The Irish Backstop

The “Backstop” is essentially an insurance policy which both the EU and the UK government agreed upon to ensure that there will be no hard border between the Republic of Ireland and Northern Ireland if the issue of the border is not settled prior to the UK leaving the EU. In practical terms this would mean that until a permanent solution was found, Northern Ireland would remain in the Customs Union and to some degree, the single market, to avoid the need for a hard border on the island of Ireland.

As a result of the Good Friday Agreement in 1998, goods and people pass smoothly over the border between the Republic of Ireland and Northern Ireland – the only land border between the EU and UK. Prior to the Peace Treaty and the establishment of the Northern Ireland Assembly there had been a hard border in place and the presence of British troops. Aside for the added practicalities for trade between the Republic and Northern Ireland the symbolic presence of the current frictionless border is seen as a key achievement of the Good Friday Agreement and of the peace that the region has enjoyed since. The establishment of a hard border is seen by many to put that amity at risk by changing the nature of the agreement which brought about the peace. Furthermore, it would cause considerable upheaval to those who live close to the border and who are required to cross it regularly for work. 

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The Backstop however has proved controversial with some and after the defeat of May’s Withdrawal Deal in the House of Commons on 15th January 2019, it may be one of the features of the deal which is renegotiated. Brexiteers have two main issues with the Backstop as it is currently defined. Firstly, the Backstop would not have a defined end date so in theory Northern Ireland could remain in the temporary arrangement indefinitely.  This, they fear, would threaten the union of the United Kingdom (a major concern for the DUP too) as it would mean placing a hard border in the Irish Sea between Northern Ireland and the rest of the UK. Secondly, the terms agreed on the Backstop between the EU and the UK states that the Backstop can only be ended and a permanent solution enacted if both parties agree. This would mean the UK government could not end the Backstop arrangement without the agreement of the EU .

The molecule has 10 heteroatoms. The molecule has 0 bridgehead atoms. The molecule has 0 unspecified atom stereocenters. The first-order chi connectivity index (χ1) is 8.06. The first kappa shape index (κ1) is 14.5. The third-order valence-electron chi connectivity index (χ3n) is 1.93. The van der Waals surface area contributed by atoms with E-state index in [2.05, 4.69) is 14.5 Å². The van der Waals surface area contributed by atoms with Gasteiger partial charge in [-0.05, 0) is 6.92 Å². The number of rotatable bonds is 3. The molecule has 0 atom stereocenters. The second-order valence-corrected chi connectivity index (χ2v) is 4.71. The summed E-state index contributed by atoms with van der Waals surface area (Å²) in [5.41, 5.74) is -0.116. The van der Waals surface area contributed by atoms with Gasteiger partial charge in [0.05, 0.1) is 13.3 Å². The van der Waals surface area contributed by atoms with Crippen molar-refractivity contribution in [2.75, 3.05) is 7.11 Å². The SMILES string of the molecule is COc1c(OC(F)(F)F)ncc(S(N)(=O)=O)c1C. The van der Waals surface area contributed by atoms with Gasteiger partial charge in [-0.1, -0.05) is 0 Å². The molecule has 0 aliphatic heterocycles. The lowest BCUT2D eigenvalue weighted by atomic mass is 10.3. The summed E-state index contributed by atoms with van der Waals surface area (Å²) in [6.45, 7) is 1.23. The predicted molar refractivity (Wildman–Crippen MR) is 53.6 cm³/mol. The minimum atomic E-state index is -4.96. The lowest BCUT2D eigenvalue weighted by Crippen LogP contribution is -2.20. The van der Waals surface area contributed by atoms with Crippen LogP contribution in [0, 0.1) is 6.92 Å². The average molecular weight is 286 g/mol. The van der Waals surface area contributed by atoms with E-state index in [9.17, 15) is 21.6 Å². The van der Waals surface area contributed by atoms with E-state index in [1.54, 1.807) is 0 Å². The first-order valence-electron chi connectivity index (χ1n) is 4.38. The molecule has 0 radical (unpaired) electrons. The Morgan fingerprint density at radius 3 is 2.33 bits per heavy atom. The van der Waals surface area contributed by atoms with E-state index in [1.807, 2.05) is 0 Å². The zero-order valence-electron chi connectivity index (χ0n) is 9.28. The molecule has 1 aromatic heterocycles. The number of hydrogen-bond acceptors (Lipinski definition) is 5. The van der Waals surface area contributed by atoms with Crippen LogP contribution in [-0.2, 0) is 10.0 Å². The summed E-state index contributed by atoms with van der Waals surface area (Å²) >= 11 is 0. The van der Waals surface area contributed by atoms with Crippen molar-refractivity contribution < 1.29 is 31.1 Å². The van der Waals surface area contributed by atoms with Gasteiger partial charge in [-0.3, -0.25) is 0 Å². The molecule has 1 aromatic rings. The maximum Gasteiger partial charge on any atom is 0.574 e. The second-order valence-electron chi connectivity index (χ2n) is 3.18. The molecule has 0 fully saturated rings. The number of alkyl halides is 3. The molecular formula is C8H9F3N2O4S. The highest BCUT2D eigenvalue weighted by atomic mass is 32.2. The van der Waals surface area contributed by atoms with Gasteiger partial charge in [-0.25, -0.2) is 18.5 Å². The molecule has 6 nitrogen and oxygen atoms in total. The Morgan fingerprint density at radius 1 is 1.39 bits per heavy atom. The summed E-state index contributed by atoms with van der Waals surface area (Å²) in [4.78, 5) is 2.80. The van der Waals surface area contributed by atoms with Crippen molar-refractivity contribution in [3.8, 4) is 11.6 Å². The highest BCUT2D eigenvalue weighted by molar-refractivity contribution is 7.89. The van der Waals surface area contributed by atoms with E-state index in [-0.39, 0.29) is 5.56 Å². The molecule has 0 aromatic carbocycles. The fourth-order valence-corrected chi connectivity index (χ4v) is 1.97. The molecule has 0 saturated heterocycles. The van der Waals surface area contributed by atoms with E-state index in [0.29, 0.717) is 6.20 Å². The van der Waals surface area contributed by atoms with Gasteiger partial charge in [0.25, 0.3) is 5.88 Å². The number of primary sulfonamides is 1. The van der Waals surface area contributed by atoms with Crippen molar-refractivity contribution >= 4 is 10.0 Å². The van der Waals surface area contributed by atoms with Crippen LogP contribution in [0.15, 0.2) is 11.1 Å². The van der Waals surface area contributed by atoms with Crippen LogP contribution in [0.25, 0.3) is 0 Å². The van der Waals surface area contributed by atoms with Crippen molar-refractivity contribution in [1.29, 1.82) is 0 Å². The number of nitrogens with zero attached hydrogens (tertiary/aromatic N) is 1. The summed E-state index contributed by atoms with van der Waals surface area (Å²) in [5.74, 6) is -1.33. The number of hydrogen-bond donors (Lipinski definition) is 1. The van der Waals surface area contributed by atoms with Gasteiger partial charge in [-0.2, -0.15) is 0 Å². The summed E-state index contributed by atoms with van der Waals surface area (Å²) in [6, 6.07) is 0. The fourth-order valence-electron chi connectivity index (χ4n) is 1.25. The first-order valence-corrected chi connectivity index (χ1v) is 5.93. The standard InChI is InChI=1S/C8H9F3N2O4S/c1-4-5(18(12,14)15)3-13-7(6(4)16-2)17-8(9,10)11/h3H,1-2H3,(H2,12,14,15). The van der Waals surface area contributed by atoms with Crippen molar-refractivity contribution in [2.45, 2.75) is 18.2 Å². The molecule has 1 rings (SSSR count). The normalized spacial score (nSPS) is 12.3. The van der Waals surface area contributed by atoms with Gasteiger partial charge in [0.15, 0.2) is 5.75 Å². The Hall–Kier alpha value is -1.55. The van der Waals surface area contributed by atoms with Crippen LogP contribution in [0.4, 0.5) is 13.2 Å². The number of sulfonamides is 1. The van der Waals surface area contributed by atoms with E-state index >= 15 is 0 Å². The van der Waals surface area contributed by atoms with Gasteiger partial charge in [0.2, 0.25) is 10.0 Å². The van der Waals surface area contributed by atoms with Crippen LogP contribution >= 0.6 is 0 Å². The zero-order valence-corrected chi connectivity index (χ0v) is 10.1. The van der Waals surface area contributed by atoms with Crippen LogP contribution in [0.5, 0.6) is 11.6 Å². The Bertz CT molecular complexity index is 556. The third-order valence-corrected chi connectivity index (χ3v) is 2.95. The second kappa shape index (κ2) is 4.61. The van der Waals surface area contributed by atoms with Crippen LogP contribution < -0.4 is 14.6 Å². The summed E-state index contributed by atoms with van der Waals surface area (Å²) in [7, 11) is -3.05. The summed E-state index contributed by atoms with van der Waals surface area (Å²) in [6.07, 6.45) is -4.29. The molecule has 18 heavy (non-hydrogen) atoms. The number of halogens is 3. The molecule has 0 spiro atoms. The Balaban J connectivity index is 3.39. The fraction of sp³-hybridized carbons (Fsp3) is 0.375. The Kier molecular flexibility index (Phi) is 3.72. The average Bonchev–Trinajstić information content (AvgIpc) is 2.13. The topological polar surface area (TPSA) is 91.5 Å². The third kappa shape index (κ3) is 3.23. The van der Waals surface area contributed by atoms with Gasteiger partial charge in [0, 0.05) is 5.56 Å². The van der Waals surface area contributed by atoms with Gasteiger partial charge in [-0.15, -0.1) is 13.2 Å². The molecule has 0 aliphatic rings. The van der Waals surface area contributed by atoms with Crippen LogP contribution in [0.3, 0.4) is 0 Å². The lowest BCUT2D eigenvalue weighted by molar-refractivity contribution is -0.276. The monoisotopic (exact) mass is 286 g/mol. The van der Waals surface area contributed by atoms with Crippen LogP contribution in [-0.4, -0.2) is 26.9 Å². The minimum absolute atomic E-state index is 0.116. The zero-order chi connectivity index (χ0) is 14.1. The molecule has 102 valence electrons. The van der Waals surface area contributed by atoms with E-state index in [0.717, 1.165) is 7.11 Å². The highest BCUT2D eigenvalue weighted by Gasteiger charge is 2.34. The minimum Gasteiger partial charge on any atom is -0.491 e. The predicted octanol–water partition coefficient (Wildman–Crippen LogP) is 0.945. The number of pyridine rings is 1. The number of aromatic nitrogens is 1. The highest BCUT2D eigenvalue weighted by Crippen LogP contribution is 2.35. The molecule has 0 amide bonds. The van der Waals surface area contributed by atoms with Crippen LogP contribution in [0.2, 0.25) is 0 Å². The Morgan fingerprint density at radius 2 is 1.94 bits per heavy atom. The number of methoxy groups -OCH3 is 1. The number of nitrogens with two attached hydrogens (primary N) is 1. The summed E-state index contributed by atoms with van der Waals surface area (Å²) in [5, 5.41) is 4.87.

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The UK government may consider addressing the concerns the Brexiteers have over the Backstop to gain their support for May’s Deal and increase the chances of it passing through parliament next time. Any amendments to the Backstop will prove difficult for the Prime Minister however, due to several reasons. The backstop does not have a fixed end date by design because the whole point of the arrangement is to prevent a hard border in Ireland in the circumstances that a permanent agreement is not in place. To set a fixed end date to the Backstop agreement regardless of whether a permanent solution had been negotiated would defeat the point of its existence; a point reiterated by the Taoiseach (Irish Prime Minister) Leo Varadkar. Furthermore, the EU have shown little desire to renegotiate and they wish to ensure (without doubt) the prevention of a hard border in Ireland so the likelihood of May managing to persuade them to relinquish their control over this could prove challenging for the Prime Minister.

One solution the Prime Minister could opt for would be to keep the UK, as a whole, in a temporary regulatory agreement until a permanent solution could be found. This may have the backing of Labour MPs in Parliament; indeed, the Shadow Brexit Secretary Keir Starmer has acknowledged a Backstop may now be necessary due to the time restraints. As with all things Brexit however, this is a numbers game and such an arrangement would almost certainly result in an increase of Conservative MPs rebelling and voting against the Prime Minister.

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